I wept, grief stricken about them one evening a few weeks ago. I had not cried about my deceased family members for years. My sister, one year older than I; my brother one year younger; my father and his brother and their mother; an older sister that I never knew. All dead from Huntington’s Disease, an hereditary disease in our family that took them, but for some reason, spared me.
I remember flying to or from a business meeting some years ago. As I peered out of the plane’s window, a spectacular sunset painted the sky pink and orange and purple. Tears welled in my eyes – for the beauty of the scene and for my sister and brother and father who never got to see such an incredible sight from 30,000 feet. Who would never see something this beautiful.
I do not remember what triggered my recent thoughts about Pam and Terry and Daddy and Uncle Arthur and Mother Bea and Linda. I do recall that I knew I had not yet resolved my feelings of guilt and unworthiness around their dying and my living. Especially my sister, Pam, with whom I was closest, with whom I shared a room until I grew up and moved away. Who would come over to my twin bed in the middle of the night and push the covers away from my face because she was afraid I would suffocate. Who was smarter than I, and stronger and more talented and loved God more than I did. Why was she taken while I lived.?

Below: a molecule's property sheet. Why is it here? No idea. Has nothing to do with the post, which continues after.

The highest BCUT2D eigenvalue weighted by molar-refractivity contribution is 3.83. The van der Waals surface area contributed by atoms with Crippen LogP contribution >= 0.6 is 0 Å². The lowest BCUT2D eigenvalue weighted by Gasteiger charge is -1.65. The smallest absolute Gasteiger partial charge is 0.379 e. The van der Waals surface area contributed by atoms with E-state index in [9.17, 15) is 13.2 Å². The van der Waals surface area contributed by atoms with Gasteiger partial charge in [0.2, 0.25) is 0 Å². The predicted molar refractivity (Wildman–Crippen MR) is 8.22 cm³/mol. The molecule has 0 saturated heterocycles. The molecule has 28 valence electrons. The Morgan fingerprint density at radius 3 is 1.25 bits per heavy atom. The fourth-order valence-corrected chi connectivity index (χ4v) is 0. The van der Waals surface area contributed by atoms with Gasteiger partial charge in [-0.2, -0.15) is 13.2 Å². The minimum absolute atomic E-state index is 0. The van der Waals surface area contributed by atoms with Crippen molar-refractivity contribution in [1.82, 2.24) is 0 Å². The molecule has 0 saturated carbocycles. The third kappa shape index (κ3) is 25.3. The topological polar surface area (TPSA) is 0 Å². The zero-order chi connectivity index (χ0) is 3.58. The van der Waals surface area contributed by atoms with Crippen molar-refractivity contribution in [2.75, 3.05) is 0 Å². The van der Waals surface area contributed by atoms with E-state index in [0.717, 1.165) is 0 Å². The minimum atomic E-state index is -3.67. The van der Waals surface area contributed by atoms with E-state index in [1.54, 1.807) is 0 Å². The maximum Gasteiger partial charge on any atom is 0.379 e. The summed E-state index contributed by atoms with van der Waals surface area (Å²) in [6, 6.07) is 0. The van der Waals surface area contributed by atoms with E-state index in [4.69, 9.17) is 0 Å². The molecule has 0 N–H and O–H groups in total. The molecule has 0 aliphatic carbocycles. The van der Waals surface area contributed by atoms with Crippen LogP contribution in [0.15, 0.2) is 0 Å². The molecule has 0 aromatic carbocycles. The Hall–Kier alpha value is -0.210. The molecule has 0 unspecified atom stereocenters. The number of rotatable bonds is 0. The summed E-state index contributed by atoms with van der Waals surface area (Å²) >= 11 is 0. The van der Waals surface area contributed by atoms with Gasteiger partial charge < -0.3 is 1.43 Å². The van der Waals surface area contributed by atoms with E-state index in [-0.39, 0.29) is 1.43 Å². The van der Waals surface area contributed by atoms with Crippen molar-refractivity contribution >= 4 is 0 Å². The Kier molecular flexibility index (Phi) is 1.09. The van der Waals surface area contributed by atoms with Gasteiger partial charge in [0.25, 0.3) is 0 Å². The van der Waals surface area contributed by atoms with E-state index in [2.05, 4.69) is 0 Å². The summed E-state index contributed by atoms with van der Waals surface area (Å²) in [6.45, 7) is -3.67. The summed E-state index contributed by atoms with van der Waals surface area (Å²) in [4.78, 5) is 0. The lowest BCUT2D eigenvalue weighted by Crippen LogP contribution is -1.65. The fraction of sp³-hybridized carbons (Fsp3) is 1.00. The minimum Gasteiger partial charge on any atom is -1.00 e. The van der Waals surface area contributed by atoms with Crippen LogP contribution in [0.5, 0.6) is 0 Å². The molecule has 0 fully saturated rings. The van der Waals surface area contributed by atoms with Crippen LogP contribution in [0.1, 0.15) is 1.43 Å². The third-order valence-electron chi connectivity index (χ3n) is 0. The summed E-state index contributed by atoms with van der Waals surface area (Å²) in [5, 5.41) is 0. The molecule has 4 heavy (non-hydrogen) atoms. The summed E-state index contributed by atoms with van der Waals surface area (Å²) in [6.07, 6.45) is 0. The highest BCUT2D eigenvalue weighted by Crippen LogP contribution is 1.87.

And then I felt that still small voice of God speaking to me. Why are you crying for Pam, for them all? They are fine; I’ve got them. They are with me. They are not struggling or in pain; they are safe and in peace. The question you must deal with is not why they are gone, but why you are still here? Who you are and how you are and what you are to be about. You deal with your life. They are taken care of. They are in joy. Leave them to me; now let’s talk about you…
Sunset In Biarritz – Manuel González Olaechea y Franco – Wikimedia Creative Commons
First Posted At Journey of a Grown up Black Woman